We live at a time and in a society that produces more trash than any other to date. Many retail and food items are packaged in an unnecessary amount of paper and plastic. While these types of packaging may be designed to protect the product or help the product to maintain a longer shelf life, it produces a significant amount of waste.
According to the last study conducted on waste generation in South Africa (in 2011) South Africans generated approximately 108 million tons of waste. To give u a sense of the enormous amount of waste we generate, 108 million tons is roughly equivalent to the combined weight of 10 million double deck buses.
More worryingly is the fact that 98 million tons of waste was disposed of at landfill sites. This means that only 10% of all waste generated in South Africa in 2011 was recycled. Given the high costs of building new landfill sites and the scarcity of available land for landfill sites close to urban areas, it is clear that we need to focus more and more on alternative waste disposal mechanisms such as recycling.
Recycling has enormous economic potential. Conservative estimates put the financial value of the formal South African waste sector at R15 billion. It is time that we wake up to this economic potential of recycling.
Recycling offers job creation opportunities with the potential to reduce unemployment and poverty. I therefore want to call on our local businesses and entrepreneurs to explore the economic opportunities provided through waste recycling and involve our youth and women in such interventions as they are most affected by unemployment and poverty.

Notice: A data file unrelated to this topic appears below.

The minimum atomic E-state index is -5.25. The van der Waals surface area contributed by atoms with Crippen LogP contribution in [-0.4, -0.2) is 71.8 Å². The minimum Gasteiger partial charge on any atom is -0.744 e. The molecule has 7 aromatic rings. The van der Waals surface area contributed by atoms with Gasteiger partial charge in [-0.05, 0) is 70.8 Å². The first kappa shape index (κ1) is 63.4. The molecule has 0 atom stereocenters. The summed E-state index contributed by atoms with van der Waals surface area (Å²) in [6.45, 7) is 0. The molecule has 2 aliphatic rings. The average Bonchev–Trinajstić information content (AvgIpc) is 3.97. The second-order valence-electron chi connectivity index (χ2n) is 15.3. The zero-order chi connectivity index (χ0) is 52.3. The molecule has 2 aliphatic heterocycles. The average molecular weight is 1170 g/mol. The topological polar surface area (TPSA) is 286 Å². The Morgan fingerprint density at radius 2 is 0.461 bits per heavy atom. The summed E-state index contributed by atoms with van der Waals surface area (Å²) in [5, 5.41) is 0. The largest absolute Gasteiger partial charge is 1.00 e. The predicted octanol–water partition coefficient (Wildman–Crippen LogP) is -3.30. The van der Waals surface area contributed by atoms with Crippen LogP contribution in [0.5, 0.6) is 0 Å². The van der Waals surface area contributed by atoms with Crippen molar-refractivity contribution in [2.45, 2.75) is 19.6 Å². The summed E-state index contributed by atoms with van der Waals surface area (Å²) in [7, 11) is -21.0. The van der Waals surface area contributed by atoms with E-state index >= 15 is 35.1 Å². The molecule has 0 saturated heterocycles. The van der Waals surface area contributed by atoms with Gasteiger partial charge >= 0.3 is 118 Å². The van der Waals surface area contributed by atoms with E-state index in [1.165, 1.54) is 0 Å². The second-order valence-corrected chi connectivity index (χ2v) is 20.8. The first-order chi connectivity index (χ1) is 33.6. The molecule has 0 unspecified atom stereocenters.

Ladies and gentlemen, there is no better time to seize the economic opportunities provided by the waste sector than now. We have entered an era where the focus of our ANC-led government is on radical economic transformation.
In essence this means transforming the structure of the economy through industrialisation, broad-based black economic empowerment and through strengthening and expanding the role of the state in the economy.
It means overturning the economic status quo, which continues to be characterized by economic disempowerment of the majority of black people and the shockingly huge disparities in annual average household incomes between white and black households.
Going forward this situation cannot be tolerated any further. As government we must and will utilise to the maximum the strategic levers that are available to the state. This includes legislation, regulations, licensing, budget and procurement to nudge the private sector in the direction of transformation that benefits all South Africans, the majority of whom are black and female.
As participants in the waste sector you must position yourselves so as to take advantage of the new economic opportunities. You must dream big because government, through its radical economic transformation agenda is creating the environment for you to grow from being a waste picker to a black industrialist.
This surely is the vision that OR Tambo had for our country and the time has arrived for us to make OR Tambo’s vision a concrete reality.
I thank you